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26.2 Reasons to Stay Alive at the Old Red Lion Theatre

A treadmill, Bob the Builder, and tap dance populate this heart-warming semi-autobiographical story all told in the world of marathon running. Laura Mugford is the writer, designer and performer of this new show that while very heart-warming, leaves me slightly unchanged from when I sat down.

26.2 Reasons to Stay Alive at the Old Red Lion Theatre London
26.2 Reasons to Stay Alive at the Old Red Lion Theatre London

The show is a trip down memory lane. As we meander away from a cul de sac with complications we stop occasionally for the nerves of school dance shows and the scorching heat of sports days before eventually emerging triumphant for the London Marathon. The stories Mugford weaves together are laced with nostalgia, a shared memory of the most ridiculously stereotypical English upbringing. This is fun, Mugford’s charming observations elicit laughter and create a warm atmosphere in the room. That being said, with these memories come the less sunny memories of bullying. It is here that we find the centre of the play.

The show’s start is told over the course of ‘Runner’ (Laura Mugford) running the London Marathon, stopping occasionally to delve into a different childhood memory. The show tracks Runner as she reconsiders her childhood, vindicating old wounds from vindictive bullying by student and teacher alike, many of which troubled her early life. By the end of the play, we can see a future, making for a rather hopeful trajectory for the piece.

Mugford is charming, has playful moments, namely a Bob the Builder-themed tap dance, and is a very good storyteller. Her engagement with the audience carries the show and you really feel for her as the show goes on.

The show is certainly a pleasant watch. But there are a couple of things that left me wanting more. There are a couple of allusions to serious health complications, which never feel quite substantially explored, perhaps this is intentional, but it felt like a loose end. The other is that airing childhood grievances is all well and good, but I don’t know if it warrants a whole show. That’s unfair, it is about overcoming issues of self-esteem, feeling singled out and knowing who you are, but it’s a very personal journey, and I didn’t feel related to it. Of course, you route for her, but that’s kind of it.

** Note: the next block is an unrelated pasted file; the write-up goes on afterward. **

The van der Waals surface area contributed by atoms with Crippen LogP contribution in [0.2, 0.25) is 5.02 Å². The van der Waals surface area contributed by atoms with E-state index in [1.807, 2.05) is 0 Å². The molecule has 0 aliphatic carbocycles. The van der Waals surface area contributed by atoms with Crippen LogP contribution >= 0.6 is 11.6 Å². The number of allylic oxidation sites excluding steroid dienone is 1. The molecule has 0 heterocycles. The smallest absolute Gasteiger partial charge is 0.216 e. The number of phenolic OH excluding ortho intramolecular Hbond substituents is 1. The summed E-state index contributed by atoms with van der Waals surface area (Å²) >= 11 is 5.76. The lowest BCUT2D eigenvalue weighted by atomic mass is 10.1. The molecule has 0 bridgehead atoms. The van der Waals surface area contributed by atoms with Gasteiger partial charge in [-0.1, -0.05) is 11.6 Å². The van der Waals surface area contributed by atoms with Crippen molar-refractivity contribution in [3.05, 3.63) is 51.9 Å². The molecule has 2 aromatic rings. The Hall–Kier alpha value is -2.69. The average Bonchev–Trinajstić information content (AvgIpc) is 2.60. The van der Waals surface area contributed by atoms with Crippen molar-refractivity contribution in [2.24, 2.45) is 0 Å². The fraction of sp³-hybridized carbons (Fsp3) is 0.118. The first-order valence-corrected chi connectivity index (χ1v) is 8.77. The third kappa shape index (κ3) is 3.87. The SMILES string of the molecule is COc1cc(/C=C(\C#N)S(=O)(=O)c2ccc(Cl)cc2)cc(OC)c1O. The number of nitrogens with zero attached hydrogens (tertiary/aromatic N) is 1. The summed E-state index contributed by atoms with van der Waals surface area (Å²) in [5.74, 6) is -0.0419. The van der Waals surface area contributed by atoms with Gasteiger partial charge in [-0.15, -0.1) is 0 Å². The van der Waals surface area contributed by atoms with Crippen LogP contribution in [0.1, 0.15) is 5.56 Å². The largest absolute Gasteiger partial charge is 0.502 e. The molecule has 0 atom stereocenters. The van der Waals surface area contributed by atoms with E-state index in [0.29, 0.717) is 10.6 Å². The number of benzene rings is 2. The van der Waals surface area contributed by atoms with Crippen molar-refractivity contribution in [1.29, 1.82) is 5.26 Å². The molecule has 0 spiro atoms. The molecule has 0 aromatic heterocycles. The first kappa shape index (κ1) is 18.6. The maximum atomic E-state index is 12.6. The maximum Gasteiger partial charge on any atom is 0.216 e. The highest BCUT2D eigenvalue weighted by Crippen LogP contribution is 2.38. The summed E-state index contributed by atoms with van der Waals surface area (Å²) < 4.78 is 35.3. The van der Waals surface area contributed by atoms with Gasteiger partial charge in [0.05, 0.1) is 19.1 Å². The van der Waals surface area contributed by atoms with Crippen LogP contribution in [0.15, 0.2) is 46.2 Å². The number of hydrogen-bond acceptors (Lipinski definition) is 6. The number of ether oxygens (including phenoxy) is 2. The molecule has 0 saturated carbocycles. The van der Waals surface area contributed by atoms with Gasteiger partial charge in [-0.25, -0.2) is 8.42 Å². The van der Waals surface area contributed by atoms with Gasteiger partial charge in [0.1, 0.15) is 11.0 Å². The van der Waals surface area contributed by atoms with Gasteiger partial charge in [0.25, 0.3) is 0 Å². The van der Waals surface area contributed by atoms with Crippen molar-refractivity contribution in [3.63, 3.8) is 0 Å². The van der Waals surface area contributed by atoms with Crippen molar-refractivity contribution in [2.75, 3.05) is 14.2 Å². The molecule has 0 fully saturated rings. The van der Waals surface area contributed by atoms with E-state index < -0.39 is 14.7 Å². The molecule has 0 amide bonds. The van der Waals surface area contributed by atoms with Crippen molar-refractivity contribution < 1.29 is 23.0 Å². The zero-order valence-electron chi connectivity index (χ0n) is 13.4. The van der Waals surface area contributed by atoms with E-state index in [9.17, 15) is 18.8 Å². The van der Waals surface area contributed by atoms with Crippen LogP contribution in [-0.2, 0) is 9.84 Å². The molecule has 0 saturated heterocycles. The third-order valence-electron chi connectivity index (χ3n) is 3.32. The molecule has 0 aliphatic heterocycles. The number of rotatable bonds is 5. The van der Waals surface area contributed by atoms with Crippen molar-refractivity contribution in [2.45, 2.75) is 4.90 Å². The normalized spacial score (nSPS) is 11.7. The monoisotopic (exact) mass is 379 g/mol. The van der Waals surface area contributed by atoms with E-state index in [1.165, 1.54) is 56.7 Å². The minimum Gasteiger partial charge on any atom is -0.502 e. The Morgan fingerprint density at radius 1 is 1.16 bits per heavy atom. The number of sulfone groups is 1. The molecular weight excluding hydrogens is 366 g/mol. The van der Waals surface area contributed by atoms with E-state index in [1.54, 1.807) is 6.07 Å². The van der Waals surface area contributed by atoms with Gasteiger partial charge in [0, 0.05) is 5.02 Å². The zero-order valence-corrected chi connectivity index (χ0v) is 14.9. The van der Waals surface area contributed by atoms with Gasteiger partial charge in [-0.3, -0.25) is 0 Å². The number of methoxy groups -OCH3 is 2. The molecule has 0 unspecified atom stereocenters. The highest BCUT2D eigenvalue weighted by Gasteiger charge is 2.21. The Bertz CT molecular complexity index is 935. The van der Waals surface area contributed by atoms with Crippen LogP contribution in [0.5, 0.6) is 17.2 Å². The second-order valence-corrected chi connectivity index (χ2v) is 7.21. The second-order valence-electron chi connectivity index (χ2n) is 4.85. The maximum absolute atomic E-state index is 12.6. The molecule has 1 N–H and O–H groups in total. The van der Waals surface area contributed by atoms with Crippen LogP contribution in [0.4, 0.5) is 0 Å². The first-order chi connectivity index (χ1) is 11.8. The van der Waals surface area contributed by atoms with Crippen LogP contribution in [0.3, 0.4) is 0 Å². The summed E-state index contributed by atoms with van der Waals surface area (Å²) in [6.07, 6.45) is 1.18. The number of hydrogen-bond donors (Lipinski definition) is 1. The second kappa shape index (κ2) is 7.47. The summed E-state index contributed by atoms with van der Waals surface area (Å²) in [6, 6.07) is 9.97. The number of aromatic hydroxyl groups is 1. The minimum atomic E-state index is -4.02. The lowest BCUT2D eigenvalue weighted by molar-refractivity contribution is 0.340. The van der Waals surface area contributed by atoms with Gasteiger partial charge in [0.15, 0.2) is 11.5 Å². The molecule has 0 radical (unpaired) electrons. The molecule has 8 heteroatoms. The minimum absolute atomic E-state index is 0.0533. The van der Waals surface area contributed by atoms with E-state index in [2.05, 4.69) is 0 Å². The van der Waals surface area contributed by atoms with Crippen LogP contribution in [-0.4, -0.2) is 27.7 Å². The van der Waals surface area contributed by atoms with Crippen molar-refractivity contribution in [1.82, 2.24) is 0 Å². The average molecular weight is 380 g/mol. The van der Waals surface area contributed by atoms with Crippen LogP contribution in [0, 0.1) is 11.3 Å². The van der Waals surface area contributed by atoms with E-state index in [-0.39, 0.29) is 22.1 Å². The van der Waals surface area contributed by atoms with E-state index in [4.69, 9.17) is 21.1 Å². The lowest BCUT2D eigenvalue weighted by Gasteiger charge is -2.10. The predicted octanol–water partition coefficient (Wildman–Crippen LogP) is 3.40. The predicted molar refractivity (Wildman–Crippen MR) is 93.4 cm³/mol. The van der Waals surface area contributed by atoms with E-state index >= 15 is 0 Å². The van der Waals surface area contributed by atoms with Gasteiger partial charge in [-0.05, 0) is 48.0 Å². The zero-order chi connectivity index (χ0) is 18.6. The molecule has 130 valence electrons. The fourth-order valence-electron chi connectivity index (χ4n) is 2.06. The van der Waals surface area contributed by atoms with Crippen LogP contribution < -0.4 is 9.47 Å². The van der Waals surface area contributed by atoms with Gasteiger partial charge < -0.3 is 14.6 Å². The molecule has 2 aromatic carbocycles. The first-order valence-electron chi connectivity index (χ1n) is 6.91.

The show is fun, it’s funny, it’s well told and there’s a certain nostalgia to it; it’s nice. But I think I wanted it to be a bit more than, well, nice.

3 Star Review

Review by Tom Carter

I am on the Mall, 385 yards from the rest of my life

Have you ever ran a marathon? Wanted to? Couldn’t think of anything worse? This 60-minute treadmill spectacular might just get you lacing up your trainers and hitting the pavement. This semi-autobiographical comedy follows ‘Runner’ as she navigates her first marathon, and every key moment in her life that lead her to the start line. From chronic illness, bullies, and nights in hospital all the way to the origins of the marathon itself, this play, performed all while running, will leave you wondering – what would you do to stay alive?

Written by actor, writer, designer (and runner) Laura Mugford, who has now completed two marathons with an Ultra marathon on the cards for next year, this small but mighty piece is explores why we run. To answer such a question, we must ask ourselves another – what are we running from?

Performance Dates: Tuesday 23rd – Thursday 25th January

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